End bankers’ rule

Seymour Telegraph - - NEWS -

As of the March quar­ter 2018, Aus­tralia’s net for­eign debt for the first time was more than a tril­lion dol­lars, at $1.03 tril­lion.

Gross or for­eign to­tal debt is $2.17 tril­lion, but economists off­set what is owed to Aus­tralia from over­seas to reach a net fig­ure that is 57 per cent of Aus­tralia’s GDP.

Off­set­ting debt in this way as­sumes that over­seas debtors won’t de­fault on their obli­ga­tions to Aus­tralia, which re­cent his­tory proves can be a false as­sump­tion.

The rel­e­vance of the net fig­ure is there­fore doubt­ful.

At the end of the day, Aus­tralia owes and must pay in­ter­est on $2.17 tril­lion, more than 100 per cent of GDP.

Who are the bank­ing in­sti­tu­tions that this money is owed to?

For­eign debt was started by Bob Hawke and Paul Keat­ing in 1983 when then-trea­surer Keat­ing dereg­u­lated the banks.

And it has grown un­der ev­ery gov­ern­ment since.

The po­lit­i­cal par­ties who have taken Aus­tralia down this path of ir­re­versible bank­ruptcy are of course Lib­eral, La­bor, Na­tion­als and Greens.

So why would any­one be­ing of sound mind and slight in­tel­li­gence ever vote or even sup­port these dis­loyal po­lit­i­cal par­ties.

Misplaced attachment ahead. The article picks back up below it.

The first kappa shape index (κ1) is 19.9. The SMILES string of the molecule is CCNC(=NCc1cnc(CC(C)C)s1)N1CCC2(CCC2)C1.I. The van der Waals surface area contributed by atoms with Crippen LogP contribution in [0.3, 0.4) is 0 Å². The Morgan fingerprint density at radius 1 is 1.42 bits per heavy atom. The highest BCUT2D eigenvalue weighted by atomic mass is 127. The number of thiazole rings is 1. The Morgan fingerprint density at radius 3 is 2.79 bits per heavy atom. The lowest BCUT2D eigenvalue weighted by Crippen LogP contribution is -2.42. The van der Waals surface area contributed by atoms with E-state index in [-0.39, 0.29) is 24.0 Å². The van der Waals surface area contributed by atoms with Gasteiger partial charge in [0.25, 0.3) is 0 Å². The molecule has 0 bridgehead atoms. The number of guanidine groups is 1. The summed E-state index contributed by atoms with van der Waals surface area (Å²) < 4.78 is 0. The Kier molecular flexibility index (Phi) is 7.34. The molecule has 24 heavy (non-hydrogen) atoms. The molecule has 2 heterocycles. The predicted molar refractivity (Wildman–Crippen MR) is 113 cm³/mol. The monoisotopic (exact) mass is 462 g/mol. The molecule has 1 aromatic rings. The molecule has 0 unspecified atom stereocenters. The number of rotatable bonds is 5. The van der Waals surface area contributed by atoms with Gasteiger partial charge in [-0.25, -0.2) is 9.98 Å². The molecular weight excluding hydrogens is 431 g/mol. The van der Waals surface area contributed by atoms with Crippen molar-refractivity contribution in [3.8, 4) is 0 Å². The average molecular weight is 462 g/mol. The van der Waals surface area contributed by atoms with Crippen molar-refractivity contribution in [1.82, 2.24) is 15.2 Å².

On Sep­tem­ber 20, 1937 at the Fre­man­tle Town Hall, John Cur­tain de­clared in his fa­mous pol­icy speech ‘‘the im­me­di­ate task of states­man­ship is to over­come the forces which are un­der­min­ing the moral, so­cial and eco­nomic foun­da­tions of civil­i­sa­tion’’.

He af­firmed ‘‘that the level of so­cial well-be­ing is the cru­cial test of eco­nomic pol­icy and that peace is an ideal dream with­out so­cial jus­tice be­tween na­tions and be­tween in­di­vid­u­als. The pri­mary pur­pose of gov­ern­ments is to give lead­er­ship and di­rec­tion so that all cit­i­zens by their work and in­dus­try may con­trib­ute to their own wel­fare and to the com­mon her­itage of so­ci­ety’’.

The three re­lated mon­e­tary mea­sures of John Cur­tain’s pol­icy state­ment were: na­tional con­trol of credit; na­tional con­trol of in­ter­est rates; and na­tional di­rec­tion of gen­eral in­vest­ment.

John Cur­tain said ‘‘with­out na­tional bank­ing, gov­ern­ments are not sovereign, if the gov­ern­ment of the day was to de­lib­er­ately ex­clude it­self from mon­e­tary pol­icy it can not gov­ern, ex­cept in a se­condary de­gree’’.

China has a na­tional bank­ing sys­tem ex­actly like what Aus­tralia had from 1912-27 when we had the best bank­ing sys­tem in the world.

Now we have the worst bank­ing sys­tem in the world.

Wake up, end the banker’s dic­ta­tor­ship over the po­lit­i­cal par­ties and stop vot­ing for them.

– Jeff Davy, Nu­murkah

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